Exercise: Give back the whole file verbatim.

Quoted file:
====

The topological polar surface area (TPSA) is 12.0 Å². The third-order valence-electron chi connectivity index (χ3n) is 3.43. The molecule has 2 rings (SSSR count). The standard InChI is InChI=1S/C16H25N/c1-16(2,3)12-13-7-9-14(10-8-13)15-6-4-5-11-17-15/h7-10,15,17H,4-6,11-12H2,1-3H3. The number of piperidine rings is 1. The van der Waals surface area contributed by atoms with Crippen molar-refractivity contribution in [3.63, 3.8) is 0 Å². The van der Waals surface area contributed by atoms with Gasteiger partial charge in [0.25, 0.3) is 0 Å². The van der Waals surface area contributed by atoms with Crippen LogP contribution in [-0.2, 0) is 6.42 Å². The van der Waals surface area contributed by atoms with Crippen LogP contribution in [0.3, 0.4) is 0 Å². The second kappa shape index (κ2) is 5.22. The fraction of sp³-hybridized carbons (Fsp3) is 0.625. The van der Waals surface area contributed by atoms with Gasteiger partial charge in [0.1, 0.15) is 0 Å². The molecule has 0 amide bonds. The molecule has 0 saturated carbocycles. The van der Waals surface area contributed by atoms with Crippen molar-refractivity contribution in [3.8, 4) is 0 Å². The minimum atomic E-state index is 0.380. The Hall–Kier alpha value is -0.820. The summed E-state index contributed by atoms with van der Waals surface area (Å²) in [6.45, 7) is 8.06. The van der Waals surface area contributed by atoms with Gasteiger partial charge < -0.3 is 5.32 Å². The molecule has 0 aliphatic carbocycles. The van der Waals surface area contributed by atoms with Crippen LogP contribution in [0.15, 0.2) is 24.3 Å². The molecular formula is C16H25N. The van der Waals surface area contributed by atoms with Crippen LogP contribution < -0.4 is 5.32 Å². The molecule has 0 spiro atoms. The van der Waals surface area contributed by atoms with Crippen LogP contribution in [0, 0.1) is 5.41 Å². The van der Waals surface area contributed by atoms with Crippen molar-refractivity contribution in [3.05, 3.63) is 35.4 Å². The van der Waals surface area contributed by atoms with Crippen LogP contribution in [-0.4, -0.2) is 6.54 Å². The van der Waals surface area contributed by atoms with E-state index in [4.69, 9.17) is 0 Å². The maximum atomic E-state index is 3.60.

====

The topological polar surface area (TPSA) is 12.0 Å². The third-order valence-electron chi connectivity index (χ3n) is 3.43. The molecule has 2 rings (SSSR count). The standard InChI is InChI=1S/C16H25N/c1-16(2,3)12-13-7-9-14(10-8-13)15-6-4-5-11-17-15/h7-10,15,17H,4-6,11-12H2,1-3H3. The number of piperidine rings is 1. The van der Waals surface area contributed by atoms with Crippen molar-refractivity contribution in [3.63, 3.8) is 0 Å². The van der Waals surface area contributed by atoms with Gasteiger partial charge in [0.25, 0.3) is 0 Å². The van der Waals surface area contributed by atoms with Crippen LogP contribution in [-0.2, 0) is 6.42 Å². The van der Waals surface area contributed by atoms with Crippen LogP contribution in [0.3, 0.4) is 0 Å². The second kappa shape index (κ2) is 5.22. The fraction of sp³-hybridized carbons (Fsp3) is 0.625. The van der Waals surface area contributed by atoms with Gasteiger partial charge in [0.1, 0.15) is 0 Å². The molecule has 0 amide bonds. The molecule has 0 saturated carbocycles. The van der Waals surface area contributed by atoms with Crippen molar-refractivity contribution in [3.8, 4) is 0 Å². The minimum atomic E-state index is 0.380. The Hall–Kier alpha value is -0.820. The summed E-state index contributed by atoms with van der Waals surface area (Å²) in [6.45, 7) is 8.06. The van der Waals surface area contributed by atoms with Gasteiger partial charge < -0.3 is 5.32 Å². The molecule has 0 aliphatic carbocycles. The van der Waals surface area contributed by atoms with Crippen LogP contribution in [0.15, 0.2) is 24.3 Å². The molecular formula is C16H25N. The van der Waals surface area contributed by atoms with Crippen LogP contribution < -0.4 is 5.32 Å². The molecule has 0 spiro atoms. The van der Waals surface area contributed by atoms with Crippen LogP contribution in [0, 0.1) is 5.41 Å². The van der Waals surface area contributed by atoms with Crippen molar-refractivity contribution in [3.05, 3.63) is 35.4 Å². The van der Waals surface area contributed by atoms with Crippen LogP contribution in [-0.4, -0.2) is 6.54 Å². The van der Waals surface area contributed by atoms with E-state index in [4.69, 9.17) is 0 Å². The maximum atomic E-state index is 3.60.